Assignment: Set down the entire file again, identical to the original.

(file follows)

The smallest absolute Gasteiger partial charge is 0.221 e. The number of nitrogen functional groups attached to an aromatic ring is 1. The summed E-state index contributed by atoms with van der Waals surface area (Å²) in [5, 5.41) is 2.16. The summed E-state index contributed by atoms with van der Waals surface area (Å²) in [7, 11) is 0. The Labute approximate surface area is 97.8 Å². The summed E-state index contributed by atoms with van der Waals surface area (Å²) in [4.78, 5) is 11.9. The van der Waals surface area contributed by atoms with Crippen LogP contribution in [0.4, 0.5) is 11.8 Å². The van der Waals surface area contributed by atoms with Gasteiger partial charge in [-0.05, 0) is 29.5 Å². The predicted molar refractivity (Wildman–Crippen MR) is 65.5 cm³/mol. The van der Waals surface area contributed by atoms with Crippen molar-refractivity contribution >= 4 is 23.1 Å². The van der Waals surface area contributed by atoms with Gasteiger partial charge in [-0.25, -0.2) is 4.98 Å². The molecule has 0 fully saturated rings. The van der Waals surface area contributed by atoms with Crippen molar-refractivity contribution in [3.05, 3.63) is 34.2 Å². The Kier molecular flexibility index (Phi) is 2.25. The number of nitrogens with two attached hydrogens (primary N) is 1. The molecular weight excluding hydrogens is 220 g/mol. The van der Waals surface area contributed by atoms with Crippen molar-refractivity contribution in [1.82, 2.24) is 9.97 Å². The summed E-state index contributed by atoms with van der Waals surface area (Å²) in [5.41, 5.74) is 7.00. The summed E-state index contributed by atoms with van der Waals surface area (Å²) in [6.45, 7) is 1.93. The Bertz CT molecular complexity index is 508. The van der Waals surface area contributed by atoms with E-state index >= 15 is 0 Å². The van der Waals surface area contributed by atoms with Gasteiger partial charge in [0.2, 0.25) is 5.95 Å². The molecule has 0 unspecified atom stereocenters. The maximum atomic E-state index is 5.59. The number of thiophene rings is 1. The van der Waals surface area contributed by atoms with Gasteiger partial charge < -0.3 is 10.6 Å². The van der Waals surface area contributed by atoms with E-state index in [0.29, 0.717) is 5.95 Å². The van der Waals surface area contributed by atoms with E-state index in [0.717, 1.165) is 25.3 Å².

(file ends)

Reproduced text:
The smallest absolute Gasteiger partial charge is 0.221 e. The number of nitrogen functional groups attached to an aromatic ring is 1. The summed E-state index contributed by atoms with van der Waals surface area (Å²) in [5, 5.41) is 2.16. The summed E-state index contributed by atoms with van der Waals surface area (Å²) in [7, 11) is 0. The Labute approximate surface area is 97.8 Å². The summed E-state index contributed by atoms with van der Waals surface area (Å²) in [4.78, 5) is 11.9. The van der Waals surface area contributed by atoms with Crippen LogP contribution in [0.4, 0.5) is 11.8 Å². The van der Waals surface area contributed by atoms with Gasteiger partial charge in [-0.05, 0) is 29.5 Å². The predicted molar refractivity (Wildman–Crippen MR) is 65.5 cm³/mol. The van der Waals surface area contributed by atoms with Crippen molar-refractivity contribution >= 4 is 23.1 Å². The van der Waals surface area contributed by atoms with Gasteiger partial charge in [-0.25, -0.2) is 4.98 Å². The molecule has 0 fully saturated rings. The van der Waals surface area contributed by atoms with Crippen molar-refractivity contribution in [3.05, 3.63) is 34.2 Å². The Kier molecular flexibility index (Phi) is 2.25. The number of nitrogens with two attached hydrogens (primary N) is 1. The molecular weight excluding hydrogens is 220 g/mol. The van der Waals surface area contributed by atoms with Crippen molar-refractivity contribution in [1.82, 2.24) is 9.97 Å². The summed E-state index contributed by atoms with van der Waals surface area (Å²) in [5.41, 5.74) is 7.00. The summed E-state index contributed by atoms with van der Waals surface area (Å²) in [6.45, 7) is 1.93. The Bertz CT molecular complexity index is 508. The van der Waals surface area contributed by atoms with E-state index >= 15 is 0 Å². The van der Waals surface area contributed by atoms with Gasteiger partial charge in [0.2, 0.25) is 5.95 Å². The molecule has 0 unspecified atom stereocenters. The maximum atomic E-state index is 5.59. The number of thiophene rings is 1. The van der Waals surface area contributed by atoms with Gasteiger partial charge < -0.3 is 10.6 Å². The van der Waals surface area contributed by atoms with E-state index in [0.29, 0.717) is 5.95 Å². The van der Waals surface area contributed by atoms with E-state index in [0.717, 1.165) is 25.3 Å².